The Western disparity in gender roles delineated by separate but unequal domains of the public and the domestic was not expressed in traditional Marquesan gender roles. The tapu system also mitigated against such a Western public/domestic split, since typically men ate meals with men, not with women. As Thomas (1987) has noted, today Marquesan gender roles reflect Western tradition and the imposed Christian gender polarization of men-public-provider and women-domestic-nurturer. The demise of the tapu system occurred unevenly, but seemed to have been eliminated by the 1880s, facilitated by French colonial rule in 1842, the political efforts of the Catholic and Protestant missions, and the decline of the indigenous population. Colonialism and missionization disrupted the hierarchical aspects of the social system and eroded the chiefly structure, along with the system of tapu and mana that sustained it (Elliston 1996). By the late 19th century, polyandry, which was probably only practiced by the highest-ranking females, had become almost extinct (Thomas 1987).
Major changes in the political economy resulted in the replacement of traditional landholding units and mechanisms of redistribution by autonomous groups engaged in their own subsistence. Missionaries felt that the traditional Marquesan practice in which women gardened was improper and unseemly to their sex. According to Christian dictates, the women should be confined to their homes while the men should work as the cultivators. This was successfully imposed on the Marquesan peoples and others in French Polynesia. Lockwood reports a similar pattern in the division of labor, in which men are the farmers while women are responsible for the household and childcare on Tubuai (1989, 199).
The impact of Western missionization on gender roles was particularly effective in French Polynesia because of the large-scale disruption in the indigenous way of life. All these factors converged to influence indigenous gender roles. Yet, the continuity of women’s precolonial status vis-à-vis men cannot be underestimated (Elliston 1996). However, this does not now mean that women cannot surmount the Christian ideologies that place men at the head of the household. Lockwood observes that Tahitian women are “socially assertive and are frequently willing to challenge male authority when in a position to do so.” Oliver’s description of ancient Tahitian women as “anything but a passive, deferential, submissive lot; certainly not in domestic matters and often not in ‘public’ affairs either” (1974, 604) could be applied equally to contemporary Tahitian peasant women (1989, 207).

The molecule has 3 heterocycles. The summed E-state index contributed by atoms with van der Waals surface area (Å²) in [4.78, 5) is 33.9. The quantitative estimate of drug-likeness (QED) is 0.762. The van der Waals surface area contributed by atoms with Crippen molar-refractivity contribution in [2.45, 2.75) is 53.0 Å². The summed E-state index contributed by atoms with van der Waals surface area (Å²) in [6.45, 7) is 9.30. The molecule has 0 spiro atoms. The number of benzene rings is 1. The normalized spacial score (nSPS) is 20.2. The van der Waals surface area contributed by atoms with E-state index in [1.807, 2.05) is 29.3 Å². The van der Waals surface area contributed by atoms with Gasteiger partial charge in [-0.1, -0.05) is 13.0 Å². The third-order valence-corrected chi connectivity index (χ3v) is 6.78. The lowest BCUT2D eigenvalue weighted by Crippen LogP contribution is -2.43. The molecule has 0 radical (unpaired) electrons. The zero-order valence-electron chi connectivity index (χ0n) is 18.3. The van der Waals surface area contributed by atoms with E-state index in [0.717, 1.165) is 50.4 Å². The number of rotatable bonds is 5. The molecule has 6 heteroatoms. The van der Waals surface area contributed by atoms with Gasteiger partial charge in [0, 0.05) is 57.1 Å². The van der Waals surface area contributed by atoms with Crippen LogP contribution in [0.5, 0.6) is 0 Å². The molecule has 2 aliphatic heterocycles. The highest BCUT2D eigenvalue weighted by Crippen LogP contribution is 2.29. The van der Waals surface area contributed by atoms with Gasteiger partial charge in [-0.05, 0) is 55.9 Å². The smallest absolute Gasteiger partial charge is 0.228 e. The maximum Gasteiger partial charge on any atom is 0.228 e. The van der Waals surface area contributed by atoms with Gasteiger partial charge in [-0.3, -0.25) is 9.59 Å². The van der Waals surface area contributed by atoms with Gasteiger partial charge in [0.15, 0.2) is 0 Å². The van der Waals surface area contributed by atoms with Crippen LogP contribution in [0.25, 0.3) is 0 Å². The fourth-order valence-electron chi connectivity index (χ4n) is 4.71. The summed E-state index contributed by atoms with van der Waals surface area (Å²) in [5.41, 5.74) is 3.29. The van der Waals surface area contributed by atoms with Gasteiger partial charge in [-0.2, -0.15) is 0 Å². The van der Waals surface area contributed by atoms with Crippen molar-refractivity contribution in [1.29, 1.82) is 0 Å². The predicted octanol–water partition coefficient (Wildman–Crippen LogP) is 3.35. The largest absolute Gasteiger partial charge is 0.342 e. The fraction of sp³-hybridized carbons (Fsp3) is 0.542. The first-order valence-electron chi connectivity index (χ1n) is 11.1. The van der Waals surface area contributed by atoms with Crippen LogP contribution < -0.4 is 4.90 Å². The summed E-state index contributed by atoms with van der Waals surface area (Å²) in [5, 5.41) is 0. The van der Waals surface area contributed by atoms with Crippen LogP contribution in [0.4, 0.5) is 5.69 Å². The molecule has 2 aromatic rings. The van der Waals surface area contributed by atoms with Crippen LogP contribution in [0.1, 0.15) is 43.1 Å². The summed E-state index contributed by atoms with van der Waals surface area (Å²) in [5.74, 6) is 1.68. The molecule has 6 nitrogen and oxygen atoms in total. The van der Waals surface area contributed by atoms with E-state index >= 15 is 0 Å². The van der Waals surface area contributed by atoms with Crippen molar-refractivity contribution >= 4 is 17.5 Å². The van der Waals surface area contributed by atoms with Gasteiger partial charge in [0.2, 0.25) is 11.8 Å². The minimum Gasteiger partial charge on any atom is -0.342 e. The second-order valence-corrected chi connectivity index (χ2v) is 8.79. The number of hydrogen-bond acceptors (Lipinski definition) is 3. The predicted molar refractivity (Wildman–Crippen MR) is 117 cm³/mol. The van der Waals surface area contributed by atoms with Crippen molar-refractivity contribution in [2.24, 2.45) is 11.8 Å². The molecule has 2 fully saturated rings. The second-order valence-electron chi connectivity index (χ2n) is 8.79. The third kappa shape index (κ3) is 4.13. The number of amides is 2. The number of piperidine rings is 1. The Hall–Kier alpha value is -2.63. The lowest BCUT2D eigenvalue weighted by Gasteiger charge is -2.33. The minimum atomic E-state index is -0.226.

The sociocultural status of Polynesians throughout the life course varies in terms of ages and expectations. Oliver’s (1981) and Levy’s (1973) work on Tahitian life stages is particularly valuable in this regard. The infant, an ’aiu (“milk eater”), gradually becomes a child (tamāri’i) between 1 and 3 or 4 years old (also tamaroa, boy child, or tamāhine, girl child). Childhood is followed by taure’are’a, the period of pleasure. This stage is ushered in by signs of approaching puberty. Between the mid 20s and early 30s, one becomes ta’ata pa’ari (“a wise or mature person”). Old age is rū’au (old) and/or if an individual becomes senile, he or she is ’aru’aru, “weak and helpless” (Levy 1973, 25), see also Oliver (1981, 340-400).
Traditionally, the status of individuals in many areas of French Polynesia was defined by a hierarchical pattern of genealogical ranking, sustained by the belief in mana, and encountered through the tapu system of behavioral rules and restrictions. The Polynesian system of genealogical ranking was one in which the firstborn child was of higher status than his or her siblings. Those in such a position, regardless of their gender, were in a state of mana and, according to some reports, were therefore secluded for certain periods. The aura of mana also extended to a lesser extent to other siblings as well.
In traditional Polynesian societies prior to disruption of the tapu system, children were regarded as highly potent and potentially dangerous. As a result, they had to undergo certain rituals to prepare them to interact in the secular world. All upper- and lower-echelon children were apparently imbued with this divinity. The Polynesian cosmology regarded this sacredness as a highly charged force that required precautions lest harm could befall the unprotected individual.